Yú Xuánjī 843-868

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China's women poets had to be tough, for their lives were not easy. Until recently China was a man's world and for a woman to become educated was the result of stong character, for women were not considered fit to be educated. Yu Xuanji was a courtesan, and like the geisha in Japan, she must have learned much of here skill at writing poetry from her customers in the decling years of the Tang.

She must have honed her skills when she was entertaining and drinking with them at drunken parties. At some point she impressed one man, Li Yi, who purched her freedom and took her as his concubine. But later he dumped her in the south, near present day Wuhan.

When she finally made it back to the capital life was not good. At first she became a Daoist nun and turned her back on men. Then she drifted back into prostitution as a coutesan nun. At the age of 25 she was reportedly executed for beating her maid to death in a fit of jealous fury.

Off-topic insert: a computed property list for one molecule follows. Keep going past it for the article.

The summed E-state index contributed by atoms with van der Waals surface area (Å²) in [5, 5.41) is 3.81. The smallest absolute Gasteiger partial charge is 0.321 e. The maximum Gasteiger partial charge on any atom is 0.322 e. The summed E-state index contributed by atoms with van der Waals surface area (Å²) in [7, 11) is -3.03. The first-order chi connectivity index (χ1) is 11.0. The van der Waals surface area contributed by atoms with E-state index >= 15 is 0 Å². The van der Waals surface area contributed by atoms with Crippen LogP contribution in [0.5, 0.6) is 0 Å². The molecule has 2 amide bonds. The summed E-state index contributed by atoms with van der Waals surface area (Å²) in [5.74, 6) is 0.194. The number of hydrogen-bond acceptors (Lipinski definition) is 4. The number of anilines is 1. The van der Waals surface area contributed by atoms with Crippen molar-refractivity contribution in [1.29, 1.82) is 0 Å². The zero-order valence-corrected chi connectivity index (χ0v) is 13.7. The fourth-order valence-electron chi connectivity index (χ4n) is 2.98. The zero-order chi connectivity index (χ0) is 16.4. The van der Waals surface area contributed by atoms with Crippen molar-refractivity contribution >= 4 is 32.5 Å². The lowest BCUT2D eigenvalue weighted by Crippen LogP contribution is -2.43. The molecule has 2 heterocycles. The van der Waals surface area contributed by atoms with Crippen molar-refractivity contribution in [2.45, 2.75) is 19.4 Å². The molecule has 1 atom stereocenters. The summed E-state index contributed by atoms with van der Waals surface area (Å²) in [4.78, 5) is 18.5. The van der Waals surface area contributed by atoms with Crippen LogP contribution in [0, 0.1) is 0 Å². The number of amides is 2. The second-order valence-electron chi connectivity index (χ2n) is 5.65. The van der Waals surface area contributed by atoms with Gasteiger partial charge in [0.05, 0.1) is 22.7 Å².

As Jan W. Walls writes in Sunflower Splendor (Pg.578), 'She was a woman in a man's world, and although she resented it she was helplessly dependent on men. Her poems are an intensly personal but real reflection of her life and feelings, and as such they will be found worth reading.'

Look out from the Riverside 江陵愁望寄子安
River Walk 江行
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